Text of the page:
Palermo says he's not privy to the technical details of the Apple-Cisco partnership. But he believes the deal will allow companies to identify iOS traffic and prioritize it on Cisco equipment. And he questions whether Apple and Cisco should be able to control whether a Samsung user should have less throughput on the network than an iOS user.

Of course, it may not be Apple or Cisco making that decision. Enterprise network administrators may get to make that call. A legal challenge would be far less likely if iOS traffic prioritization can be turned on or off at the discretion of a network administrator.

Palermo sees the Apple-Cisco partnership as an effort to accelerate current enterprise trends. "Just as Cisco in many ways has become the networking standard, I think Apple wants to be the mobile standard," he said. "We're seeing a lot of standardization in the enterprise around iOS."

Enterprises have tended to favor standardization over heterogenous environments, as the history of Windows on the desktop demonstrates. Palermo said many of Virtusa's clients favor technical consistency.

During a recent InformationWeek interview, Symantec CIO Sheila Jordan expressed similar sentiment. "Right now, we offer to the organization an iPhone," she said. "And we also offer IBM laptops and Macs. Giving [employees] a choice matters. But I can't afford, nor do I want, to open it up to everything right now."

For Apple, working with Cisco presents an opportunity to encourage businesses to replace laptops with iPads as the standard enterprise computing device. The company's recently announced iPad Pro appears to have been designed for that role, a role that will become more credible through improved compatibility with Cisco software and hardware.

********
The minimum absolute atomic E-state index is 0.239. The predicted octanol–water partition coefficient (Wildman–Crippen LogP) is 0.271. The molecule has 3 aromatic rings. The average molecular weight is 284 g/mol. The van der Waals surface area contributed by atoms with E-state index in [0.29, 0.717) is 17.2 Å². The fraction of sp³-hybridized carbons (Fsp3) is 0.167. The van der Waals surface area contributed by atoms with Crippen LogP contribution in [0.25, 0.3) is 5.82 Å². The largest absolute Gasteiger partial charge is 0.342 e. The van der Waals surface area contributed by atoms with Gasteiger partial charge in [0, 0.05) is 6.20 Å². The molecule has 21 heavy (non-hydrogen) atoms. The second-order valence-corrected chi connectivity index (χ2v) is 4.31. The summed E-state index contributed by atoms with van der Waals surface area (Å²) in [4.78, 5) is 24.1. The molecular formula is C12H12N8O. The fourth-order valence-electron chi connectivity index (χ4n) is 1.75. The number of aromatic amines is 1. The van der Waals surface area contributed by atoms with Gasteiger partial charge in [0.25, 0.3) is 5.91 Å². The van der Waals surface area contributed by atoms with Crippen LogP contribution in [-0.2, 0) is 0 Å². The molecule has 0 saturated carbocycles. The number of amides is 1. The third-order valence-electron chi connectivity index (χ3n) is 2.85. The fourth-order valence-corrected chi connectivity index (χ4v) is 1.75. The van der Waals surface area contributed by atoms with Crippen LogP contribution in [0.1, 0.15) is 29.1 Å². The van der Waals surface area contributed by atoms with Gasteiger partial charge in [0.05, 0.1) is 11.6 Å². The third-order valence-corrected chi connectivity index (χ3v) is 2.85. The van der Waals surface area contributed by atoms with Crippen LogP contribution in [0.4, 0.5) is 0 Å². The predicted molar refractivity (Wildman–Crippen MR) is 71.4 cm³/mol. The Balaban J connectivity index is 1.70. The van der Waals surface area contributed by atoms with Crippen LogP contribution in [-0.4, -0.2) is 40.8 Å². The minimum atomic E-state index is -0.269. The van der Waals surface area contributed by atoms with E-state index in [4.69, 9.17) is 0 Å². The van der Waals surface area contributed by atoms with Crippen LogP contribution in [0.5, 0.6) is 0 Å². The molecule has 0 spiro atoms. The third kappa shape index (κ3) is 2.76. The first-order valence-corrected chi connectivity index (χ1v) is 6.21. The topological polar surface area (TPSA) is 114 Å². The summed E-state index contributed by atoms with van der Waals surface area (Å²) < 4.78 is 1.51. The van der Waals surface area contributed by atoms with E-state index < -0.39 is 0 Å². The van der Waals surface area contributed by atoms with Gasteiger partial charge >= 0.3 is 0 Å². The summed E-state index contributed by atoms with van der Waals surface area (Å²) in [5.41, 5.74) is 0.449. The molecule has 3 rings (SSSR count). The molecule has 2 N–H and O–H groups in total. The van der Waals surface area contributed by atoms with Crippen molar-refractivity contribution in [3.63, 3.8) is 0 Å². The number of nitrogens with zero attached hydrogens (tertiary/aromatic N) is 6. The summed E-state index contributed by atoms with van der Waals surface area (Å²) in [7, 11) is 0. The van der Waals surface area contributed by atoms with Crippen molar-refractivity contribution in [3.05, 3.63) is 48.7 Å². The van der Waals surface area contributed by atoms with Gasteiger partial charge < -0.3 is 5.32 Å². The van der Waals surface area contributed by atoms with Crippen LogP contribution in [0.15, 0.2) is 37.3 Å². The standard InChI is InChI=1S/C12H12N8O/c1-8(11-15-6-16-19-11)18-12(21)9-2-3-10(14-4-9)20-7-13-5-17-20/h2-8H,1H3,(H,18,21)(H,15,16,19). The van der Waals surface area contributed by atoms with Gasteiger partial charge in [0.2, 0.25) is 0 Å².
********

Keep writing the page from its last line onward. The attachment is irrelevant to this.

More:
Though Apple does well selling its MacBook, MacBook Pro, and MacBook Air, it controls less than 8% of the global laptop market, according to IDC. It was the leading tablet vendor in Q2, however, with almost 25% of global sales. In terms of units, Apple sold 10.9 million iPads compared to 4.8 million Macs during its fiscal 2015 third quarter.

If Apple can encourage enterprise demand for iPads, it will benefit beyond hardware revenue: Unlike OS X software, which can be sold without Apple's involvement, Apple gets a cut of all iOS software sold (excluding proprietary, in-house iOS apps).

"We're seeing a lot of organizations move their traditional applications to a tablet or mobile environment," said Palermo. "We have some clients no longer issuing laptops."

Apple appears to have a fast lane into the enterprise already.

Thomas Claburn has been writing about business and technology since 1996, for publications such as New Architect, PC Computing, InformationWeek, Salon, Wired, and Ziff Davis Smart Business. Before that, he worked in film and television, having earned a not particularly useful ... View Full Bio